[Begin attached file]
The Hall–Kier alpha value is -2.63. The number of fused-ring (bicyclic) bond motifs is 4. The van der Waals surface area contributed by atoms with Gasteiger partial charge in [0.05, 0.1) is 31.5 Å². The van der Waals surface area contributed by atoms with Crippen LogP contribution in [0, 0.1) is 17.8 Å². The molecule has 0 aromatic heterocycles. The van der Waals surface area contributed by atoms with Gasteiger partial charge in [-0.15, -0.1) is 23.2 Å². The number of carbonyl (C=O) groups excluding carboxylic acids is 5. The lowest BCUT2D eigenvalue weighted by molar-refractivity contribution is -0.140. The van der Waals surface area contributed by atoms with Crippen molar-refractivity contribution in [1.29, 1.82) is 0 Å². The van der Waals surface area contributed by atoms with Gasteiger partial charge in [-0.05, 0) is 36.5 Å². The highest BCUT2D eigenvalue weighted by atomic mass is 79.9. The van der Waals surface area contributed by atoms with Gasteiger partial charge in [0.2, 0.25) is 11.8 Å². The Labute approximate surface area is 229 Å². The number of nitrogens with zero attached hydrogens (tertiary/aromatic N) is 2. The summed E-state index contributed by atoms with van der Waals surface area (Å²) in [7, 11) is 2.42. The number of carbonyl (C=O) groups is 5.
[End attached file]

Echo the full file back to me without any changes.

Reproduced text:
The Hall–Kier alpha value is -2.63. The number of fused-ring (bicyclic) bond motifs is 4. The van der Waals surface area contributed by atoms with Gasteiger partial charge in [0.05, 0.1) is 31.5 Å². The van der Waals surface area contributed by atoms with Crippen LogP contribution in [0, 0.1) is 17.8 Å². The molecule has 0 aromatic heterocycles. The van der Waals surface area contributed by atoms with Gasteiger partial charge in [-0.15, -0.1) is 23.2 Å². The number of carbonyl (C=O) groups excluding carboxylic acids is 5. The lowest BCUT2D eigenvalue weighted by molar-refractivity contribution is -0.140. The van der Waals surface area contributed by atoms with Crippen molar-refractivity contribution in [1.29, 1.82) is 0 Å². The van der Waals surface area contributed by atoms with Gasteiger partial charge in [-0.05, 0) is 36.5 Å². The highest BCUT2D eigenvalue weighted by atomic mass is 79.9. The van der Waals surface area contributed by atoms with Gasteiger partial charge in [0.2, 0.25) is 11.8 Å². The Labute approximate surface area is 229 Å². The number of nitrogens with zero attached hydrogens (tertiary/aromatic N) is 2. The summed E-state index contributed by atoms with van der Waals surface area (Å²) in [7, 11) is 2.42. The number of carbonyl (C=O) groups is 5.